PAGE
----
Titan-turned-coach puts his experience to good use

Titan-turned-coach puts his experience to good use

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Titan-turned-coach puts his experience to good use

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THOMPSON’S STATION

Kevin Dyson is in his third year at Independence, but he’s already the dean of District 11-AAA football coaches.

Franklin’s Donnie Webb, Brentwood’s Mark Pemberton and Hillsboro’s Craig Clayton are all in their first season at their school. Centennial’s Brian Rector and Ravenwood’s Joe Rietveld are in their second year.

“Actually, I don’t even feel like (the dean) because Brian Rector has won a state title (at Ravenwood),” said Dyson, a former Titans receiver who is 37. “Donnie Webb has been around the district a lot longer than me even though this is his first head stint over here. Coach Clayton knows the (Williamson) county very well. I feel like I’ve still got a lot to prove because these guys have been around high school football a lot longer than me.”

Independence went 8-3 last season and won the District 11-AAA title. It was the Eagles’ first league championship since 2007.

Independence went 4-6 during Dyson’s first season in 2010, finishing fourth in the district.

St. Louis Rams coach Jeff Fisher, who coached Dyson with the Titans from 1998-2002, isn’t surprised by his coaching success.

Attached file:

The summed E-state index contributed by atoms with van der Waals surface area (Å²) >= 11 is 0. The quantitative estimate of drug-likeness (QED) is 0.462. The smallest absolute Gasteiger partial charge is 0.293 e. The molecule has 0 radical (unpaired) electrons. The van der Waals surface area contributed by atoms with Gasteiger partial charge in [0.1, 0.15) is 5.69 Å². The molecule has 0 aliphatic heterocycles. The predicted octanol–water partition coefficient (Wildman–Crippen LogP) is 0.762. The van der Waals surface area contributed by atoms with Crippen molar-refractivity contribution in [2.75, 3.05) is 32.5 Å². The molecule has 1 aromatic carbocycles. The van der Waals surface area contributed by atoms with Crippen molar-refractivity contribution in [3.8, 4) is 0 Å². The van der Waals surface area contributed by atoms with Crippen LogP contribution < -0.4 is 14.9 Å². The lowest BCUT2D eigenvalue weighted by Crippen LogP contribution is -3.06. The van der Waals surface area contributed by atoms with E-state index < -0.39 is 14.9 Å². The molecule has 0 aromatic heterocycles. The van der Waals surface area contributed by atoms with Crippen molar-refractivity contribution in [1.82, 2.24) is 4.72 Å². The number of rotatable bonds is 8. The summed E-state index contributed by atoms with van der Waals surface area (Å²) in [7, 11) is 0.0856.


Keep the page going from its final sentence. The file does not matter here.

“I had interest in bringing Kevin up to work with the minority internship program here, but timing-wise it didn’t work,” Fisher said. “Kevin always had a really good understanding of the game. He’s got a great personality and he communicates well, and that’s the key at that level: energy, passion for the game and an ability to relate to people.”

Dyson has plenty of NFL resources, but that doesn’t mean he’s going to use them.

“I’ve got playbooks from (Marty) Schottenheimer, Cam Cameron, Luke Steckel, Mike Heimerdinger, Joe Gibbs and Dan Henning, but obviously I can’t do that at the high school level because of the complexity of some of the plays and schemes they use on Sundays,” Dyson said.

Eagles wide receiver Oscar Prado enjoys the drills Dyson and his staff use at practice. In one, the tips of the footballs are painted orange and blue and the players have to call out the color before catching it to improve concentration.

“If you don’t call it before you catch it you have to do whatever he says like pushups,” Prado said. “It’s pretty awesome playing for him. He played in the NFL, so he knows what he’s talking about. We don’t see him as a Titans player. We see him as a coach and as a family.”

With 10 returning starters and the addition of Christ Presbyterian Academy transfer Vic Wharton, the Eagles are likely to contend for the district title this fall.

“My first year I always talked about, ‘We were the hunters,’ ” Dyson said. “At some point I wanted to become the hunted, and right now I feel like we’re the hunted because anytime you’re the reigning champion … you’ll actually be the hunted until somebody knocks you off. So I’d like to stay on top of the perch and continue to be district champs and hopefully get deeper in the playoffs and have a chance to win a state title.”

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